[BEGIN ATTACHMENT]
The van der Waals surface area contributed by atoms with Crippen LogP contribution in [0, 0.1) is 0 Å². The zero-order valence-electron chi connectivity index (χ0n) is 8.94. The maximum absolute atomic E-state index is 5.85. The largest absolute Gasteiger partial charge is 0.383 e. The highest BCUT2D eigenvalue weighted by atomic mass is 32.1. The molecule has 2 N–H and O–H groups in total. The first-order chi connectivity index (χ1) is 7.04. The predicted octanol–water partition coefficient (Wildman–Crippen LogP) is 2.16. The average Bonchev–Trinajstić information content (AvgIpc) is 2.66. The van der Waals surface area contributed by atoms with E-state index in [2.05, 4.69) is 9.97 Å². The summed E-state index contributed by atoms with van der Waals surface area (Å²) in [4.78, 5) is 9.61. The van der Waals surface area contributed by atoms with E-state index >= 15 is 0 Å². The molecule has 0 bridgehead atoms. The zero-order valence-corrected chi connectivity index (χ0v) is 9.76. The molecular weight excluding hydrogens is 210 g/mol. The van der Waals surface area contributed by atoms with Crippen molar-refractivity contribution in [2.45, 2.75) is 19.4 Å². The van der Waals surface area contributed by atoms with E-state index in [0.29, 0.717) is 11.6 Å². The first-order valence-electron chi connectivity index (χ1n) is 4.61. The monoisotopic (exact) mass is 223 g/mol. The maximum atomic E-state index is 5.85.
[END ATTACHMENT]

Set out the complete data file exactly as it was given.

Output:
The van der Waals surface area contributed by atoms with Crippen LogP contribution in [0, 0.1) is 0 Å². The zero-order valence-electron chi connectivity index (χ0n) is 8.94. The maximum absolute atomic E-state index is 5.85. The largest absolute Gasteiger partial charge is 0.383 e. The highest BCUT2D eigenvalue weighted by atomic mass is 32.1. The molecule has 2 N–H and O–H groups in total. The first-order chi connectivity index (χ1) is 7.04. The predicted octanol–water partition coefficient (Wildman–Crippen LogP) is 2.16. The average Bonchev–Trinajstić information content (AvgIpc) is 2.66. The van der Waals surface area contributed by atoms with E-state index in [2.05, 4.69) is 9.97 Å². The summed E-state index contributed by atoms with van der Waals surface area (Å²) in [4.78, 5) is 9.61. The van der Waals surface area contributed by atoms with E-state index >= 15 is 0 Å². The molecule has 0 bridgehead atoms. The zero-order valence-corrected chi connectivity index (χ0v) is 9.76. The molecular weight excluding hydrogens is 210 g/mol. The van der Waals surface area contributed by atoms with Crippen molar-refractivity contribution in [2.45, 2.75) is 19.4 Å². The van der Waals surface area contributed by atoms with E-state index in [0.29, 0.717) is 11.6 Å². The first-order valence-electron chi connectivity index (χ1n) is 4.61. The monoisotopic (exact) mass is 223 g/mol. The maximum atomic E-state index is 5.85.